Plant Sciences’ Stable Isotope Facility Marks 20 Years of Service

From improving crop production to tracking mosquitoes, the Stable Isotope Facility in the UC Davis Department of Plant Sciences supports a wide range of research on campus and throughout the world. December 1, 2017 marks the facility’s 20th anniversary and they are holding an open house today to celebrate.

Julian Herszage (left) and Lyndi Low carrying out analysis at the Stable Isotope Facility in the Department of Plant Sciences. The lab carries out analysis of isotopes of hydrogen, carbon, nitrogen, oxygen and sulfur for biological and environmental studies. Photo by Chris Yarnes/UC Davis.

The Stable Isotope Facility was founded in 1997 by David Harris in the Department of Vegetable Crops (since merged into Plant Sciences). The facility supports over 175,000 analyses a year from academic, government and private researchers and has a full-time staff of 13.

The lab analyzes stable isotopes of light elements (carbon, hydrogen, nitrogen, oxygen and sulfur) in soils and sediments, gases and liquids, plant or animal tissues. Isotopes of an element vary in their number of neutrons resulting in small differences in atomic weight. Physical and chemical processes, such as precipitation events or enzyme activity, lead to natural variations in the distribution of these isotopes. These variations make isotopes useful tools for scientists seeking to understand chemical reactions, biological pathways, or ecosystems.

Plant physiology, mosquitoes, ocean food webs, and gas leaks

Arnold Bloom, Professor of Plant Sciences, said that stable isotope methods have become essential for research in the plant sciences.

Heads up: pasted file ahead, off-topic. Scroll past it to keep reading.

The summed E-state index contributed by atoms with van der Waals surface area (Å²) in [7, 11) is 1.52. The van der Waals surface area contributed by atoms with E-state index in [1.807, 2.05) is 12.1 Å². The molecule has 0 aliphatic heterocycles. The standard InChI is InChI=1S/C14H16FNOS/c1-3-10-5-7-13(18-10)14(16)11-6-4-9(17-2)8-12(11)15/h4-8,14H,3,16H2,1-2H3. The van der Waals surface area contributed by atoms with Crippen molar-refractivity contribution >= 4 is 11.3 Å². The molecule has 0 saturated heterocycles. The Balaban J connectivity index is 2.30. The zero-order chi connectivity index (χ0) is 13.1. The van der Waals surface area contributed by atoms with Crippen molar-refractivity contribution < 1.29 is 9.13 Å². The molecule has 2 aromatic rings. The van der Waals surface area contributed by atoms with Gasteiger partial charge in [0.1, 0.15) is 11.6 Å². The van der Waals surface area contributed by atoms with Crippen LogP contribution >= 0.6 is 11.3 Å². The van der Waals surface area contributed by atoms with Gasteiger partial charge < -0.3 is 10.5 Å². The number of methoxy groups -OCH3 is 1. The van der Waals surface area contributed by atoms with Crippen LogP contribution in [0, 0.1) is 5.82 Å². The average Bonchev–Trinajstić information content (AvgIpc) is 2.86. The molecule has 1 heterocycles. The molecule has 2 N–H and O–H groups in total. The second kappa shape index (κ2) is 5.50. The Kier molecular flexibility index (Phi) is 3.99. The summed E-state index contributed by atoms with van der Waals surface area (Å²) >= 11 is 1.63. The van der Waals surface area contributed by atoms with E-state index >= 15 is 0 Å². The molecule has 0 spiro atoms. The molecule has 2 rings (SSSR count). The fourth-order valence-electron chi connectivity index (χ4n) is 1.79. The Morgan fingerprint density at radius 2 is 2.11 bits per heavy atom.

“Not only do stable isotopes allow us to trace elements through biological and geophysical processes, but they also provide integrative assessments of crop water-use efficiency, evidence for the geographical source of plant material, and identification of the soil microorganisms associated with plant roots,” Bloom said.

Entomologist Chris Barker at the UC Davis School of Veterinary Medicine uses the facility to track invasive mosquitoes in California. Mosquito larvae develop in water and the water they take up as they grow gives them an isotope label unique to their pond or puddle.  Through isotope measurements of trapped adult mosquitoes performed at the SIF, Barker can determine where a mosquito grew up and how far it flew from its birthplace.

“Compared to conventional methods that involve dusting the adult mosquitoes with powders, stable isotopes provide a more direct way of studying mosquito dispersal from their natural habitats,” Barker said.

Life in the ocean is composed of a complex web of organisms, from the smallest plankton up to top predators, such as dolphins. Using SIF to analyze nitrogen isotopes from amino acids, researchers from the Moss Landing Marine Laboratories and Scripps Institute of Oceanography were able to show that the food web that supports California dolphins is shrinking as the climate changes.

The facility has also helped PG&E validate new mobile technology for detecting gas leaks.

How has the SIF been a part of your research? In commemoration of the 20th anniversary, the Facility is compiling a list of articles for their website. Please email with your citations, including the digital object identifier if applicable.

The open house runs from 12:30 to 2:30 p.m. Dec. 1, in room 3001, Plant and Environmental Sciences building.

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